[Haskell-cafe] looking for examples of non-full Functional Dependencies

Martin Sulzmann martin.sulzmann at gmail.com
Thu Apr 17 15:05:41 EDT 2008

Iavor Diatchki wrote:
> Hello,
> On Thu, Apr 17, 2008 at 10:26 AM, Martin Sulzmann
> <martin.sulzmann at gmail.com> wrote:
>>  leads to an instance improvement/instance improvement conflict,
>>  like in the single-range FD case
>>  class D a b | a -> b
>>  instance D a a => D [a] [a]
>>  instance D [Int] Char
> Sorry to be picky but there is no violation of the FD here.  Note that
> the class D has only a single ground instance and to violate an FD you
> need at least two.  As in the previous example, we can add an instance
> like this:
> instance D Char Char
> This results in more ground instances: { D [Int] Char, D Char Char, D
> [Char] [Char], ... } but again, there is no violation of the FD.
> I think that a lot of the confusion in discussions such as this one
> (and we've had a few of those :-) stems from the fact that the term
> "functional dependency" seems to have become heavily overloaded.
> Often, the basic concept is mixed with (i) concepts related to
> checking that the basic concept holds (e.g., various restrictions on
> instances, etc), (ii) concepts related to how we might want to use the
> basic concept (e.g., what improvement rules to use).  Of course, (i)
> and (ii) are very important, and there are a lot possible design
> choices.  However, a number of the discussions I have seen go like
> this:
>   1) In general, it is hard to check if instances violate the stated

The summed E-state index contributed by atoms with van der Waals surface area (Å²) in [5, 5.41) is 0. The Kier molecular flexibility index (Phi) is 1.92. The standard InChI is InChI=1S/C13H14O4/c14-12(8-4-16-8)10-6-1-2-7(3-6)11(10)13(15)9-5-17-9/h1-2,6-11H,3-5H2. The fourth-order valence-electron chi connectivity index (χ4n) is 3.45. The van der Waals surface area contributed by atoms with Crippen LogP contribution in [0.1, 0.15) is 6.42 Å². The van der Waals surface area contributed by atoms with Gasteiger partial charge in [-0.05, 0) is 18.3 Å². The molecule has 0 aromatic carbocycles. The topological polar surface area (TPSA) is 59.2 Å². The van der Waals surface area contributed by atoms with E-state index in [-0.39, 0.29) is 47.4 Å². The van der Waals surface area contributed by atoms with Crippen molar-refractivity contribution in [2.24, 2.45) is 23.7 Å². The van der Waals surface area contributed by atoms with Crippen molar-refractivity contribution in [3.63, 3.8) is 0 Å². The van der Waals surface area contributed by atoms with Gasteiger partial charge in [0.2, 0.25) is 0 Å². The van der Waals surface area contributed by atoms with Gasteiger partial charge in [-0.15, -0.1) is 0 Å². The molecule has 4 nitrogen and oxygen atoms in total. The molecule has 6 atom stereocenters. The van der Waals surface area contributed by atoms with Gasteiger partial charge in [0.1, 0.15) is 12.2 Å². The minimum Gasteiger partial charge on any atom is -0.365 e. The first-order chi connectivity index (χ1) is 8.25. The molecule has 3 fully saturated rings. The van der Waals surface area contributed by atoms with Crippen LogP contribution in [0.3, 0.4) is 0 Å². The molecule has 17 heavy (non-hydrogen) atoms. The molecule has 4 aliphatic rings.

> functional dependencies.
>   2) So we have more restrictive rules, that are easier to check.
>   3) These more restrictive rules give us stronger guarantees, so we
> have more opportunity for improvement.
> While there is nothing inherently wrong with this, it is important to
> note that the extra improvement is not a result of the use of FDs but
> rather, from the extra restrictions that we placed on the instances.
> I think that this distinction is important because (i) it avoids
> mixing concepts, and (ii) points to new things that we may want to
> consider.  For example, I think that there is an opportunity for
> improvement in situations where is class is not exported from a
> module.  Then we know the full set of instances for the class, and we
> may be able to compute improvement rules.
> Hope this helps!
> -Iavor

Can you pl specify the improvement rules for your interpretation of FDs. 
That would help!

I'm simply following Mark Jones' style FDs.

Mark's ESOP'00 paper has a consistency condition:
If two instances match on the FD domain then the must also match on 
their range.
The motivation for this condition is to avoid inconsistencies when
deriving improvement rules from instances.


 class D a b | a -> b

 instance D a a => D [a] [a]
 instance D [Int] Char

we get

 D [a] b ==> b =[a]
 D [Int] b ==> b=Char

In case of

 D [Int] b we therefore get b=Char *and* b =[a] which leads to a 
(unification) error.
The consistency condition avoids such situations.

The beauty of formalism FDs with CHRs (or type functions/families) is that
the whole improvement process becomes explicit. Of course, it has to match
the programmer's intuition. See the discussion regarding multi-range FDs.


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